Types of Release - Fact Sheet
Why are offenders released before the end of their sentence of imprisonment?
The Parole Board of Canada (PBC) must assess an offender's risk when they become eligible for all types of conditional release, with the exception of statutory release. Protection of society is the most important consideration of any release decision.
Types of Release:
- Usually the first type of release an offender may be granted.
- May be escorted (ETA) or unescorted (UTA).
- Granted so offenders may: receive medical treatment; contact with their family; undergo personal development and/or counselling; and participate in community service work projects.
- Offenders may apply for ETAs any time throughout their sentence.
- UTAs vary, depending on the length and type of sentence. Offenders classified as maximum security are not eligible for UTAs.
- For sentences of three years or more, offenders are eligible to be considered for UTAs after serving one sixth of their sentence.
- For sentences of two to three years, UTA eligibility is at six months into the sentence.
- For sentences under two years, eligibility for temporary absence is under provincial jurisdiction.
- Offenders serving life sentences are eligible to apply for UTAs three years before their full parole eligibility date.
- Prepares an offender for release on full parole or statutory release by allowing the offender to participate in community-based activities.
- Offenders on day parole must return nightly to an institution or a halfway house unless otherwise authorized by the PBC.
- Offenders serving sentences of three years or more are eligible to apply for day parole six months prior to full parole eligibility.
- Offenders serving life sentences are eligible to apply for day parole three years before their full parole eligibility date.
- Offenders serving sentences of two to three years are eligible for day parole after serving six months of their sentence.
- For sentences under two years, day parole eligibility comes at one-sixth of their sentence.
- Offender serves the remainder of the sentence under supervision in the community.
- An offender must report to a parole supervisor on a regular basis and must advise on any changes in employment or personal circumstances.
- Most offenders (except those serving life sentences for murder) are eligible to apply for full parole after serving either one-third of their sentence or seven years.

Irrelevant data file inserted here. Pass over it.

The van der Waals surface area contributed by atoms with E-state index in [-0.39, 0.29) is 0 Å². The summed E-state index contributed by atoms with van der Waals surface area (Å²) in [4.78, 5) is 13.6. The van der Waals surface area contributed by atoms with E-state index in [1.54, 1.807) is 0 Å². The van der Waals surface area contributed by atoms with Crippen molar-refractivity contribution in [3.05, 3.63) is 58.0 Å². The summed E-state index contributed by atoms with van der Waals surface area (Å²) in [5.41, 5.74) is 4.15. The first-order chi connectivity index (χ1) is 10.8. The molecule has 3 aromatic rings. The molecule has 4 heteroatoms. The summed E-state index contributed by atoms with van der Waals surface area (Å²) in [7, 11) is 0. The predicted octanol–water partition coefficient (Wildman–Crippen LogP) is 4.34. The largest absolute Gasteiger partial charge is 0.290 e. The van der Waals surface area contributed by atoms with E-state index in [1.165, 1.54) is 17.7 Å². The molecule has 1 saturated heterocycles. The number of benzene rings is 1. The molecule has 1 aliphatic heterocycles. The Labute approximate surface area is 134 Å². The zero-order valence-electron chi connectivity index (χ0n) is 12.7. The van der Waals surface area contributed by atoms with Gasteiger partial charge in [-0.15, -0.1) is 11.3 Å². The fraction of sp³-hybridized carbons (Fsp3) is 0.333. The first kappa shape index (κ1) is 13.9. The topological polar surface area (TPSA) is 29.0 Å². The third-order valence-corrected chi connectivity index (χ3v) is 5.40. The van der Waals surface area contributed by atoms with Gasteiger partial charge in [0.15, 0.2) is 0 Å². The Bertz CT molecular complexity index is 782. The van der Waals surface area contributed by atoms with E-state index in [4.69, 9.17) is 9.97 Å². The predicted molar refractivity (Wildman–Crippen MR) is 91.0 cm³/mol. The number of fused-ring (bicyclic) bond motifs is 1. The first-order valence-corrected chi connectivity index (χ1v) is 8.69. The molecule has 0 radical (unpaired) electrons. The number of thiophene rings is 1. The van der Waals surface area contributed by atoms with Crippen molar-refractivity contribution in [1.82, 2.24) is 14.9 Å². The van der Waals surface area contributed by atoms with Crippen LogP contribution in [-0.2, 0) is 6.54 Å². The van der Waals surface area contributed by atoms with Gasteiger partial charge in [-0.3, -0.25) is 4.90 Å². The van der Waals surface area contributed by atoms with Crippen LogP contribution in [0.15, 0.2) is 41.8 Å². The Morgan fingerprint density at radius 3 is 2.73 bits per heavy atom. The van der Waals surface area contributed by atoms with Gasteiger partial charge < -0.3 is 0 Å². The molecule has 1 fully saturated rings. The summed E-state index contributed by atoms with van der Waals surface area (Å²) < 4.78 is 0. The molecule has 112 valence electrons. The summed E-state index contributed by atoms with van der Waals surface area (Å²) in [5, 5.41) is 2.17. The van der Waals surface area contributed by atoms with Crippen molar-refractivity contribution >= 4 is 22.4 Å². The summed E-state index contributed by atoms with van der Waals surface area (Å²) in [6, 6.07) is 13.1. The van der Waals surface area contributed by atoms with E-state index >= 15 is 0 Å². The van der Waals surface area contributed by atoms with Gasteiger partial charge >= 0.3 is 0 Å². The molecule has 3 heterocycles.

- Offenders serving life sentences for first-degree murder are eligible after serving 25 years.
- Eligibility dates for offenders serving life sentences for second-degree murder are set between 10 to 25 years by the court.
- By law, most federal inmates are automatically released after serving two-thirds of their sentence if they have not already been released on parole. This is called statutory release.
- Statutory release is not the same as parole because the decision for release is not made by the PBC.
- Offenders serving life or indeterminate sentences are not eligible for statutory release.
- The Correctional Service of Canada (CSC) may recommend an offender be denied statutory release if they believe the offender is likely to:
- commit an offence causing death or serious harm to another person;
- commit a sexual offence involving a child; or
- commit a serious drug offence before the end of the sentence.
In such cases, the PBC may detain that offender until the end of the sentence or add specific conditions to the statutory release plan.
Offenders must agree to abide by certain conditions before release is granted. These conditions place restrictions on the offender and assist the parole supervisor to manage the risk posed by an offender who is on conditional release.
Whether on parole or statutory release, offenders are supervised in the community by CSC and will be returned to prison if they are believed to present an undue risk to the public. The PBC has the authority to revoke release if the conditions are breached.
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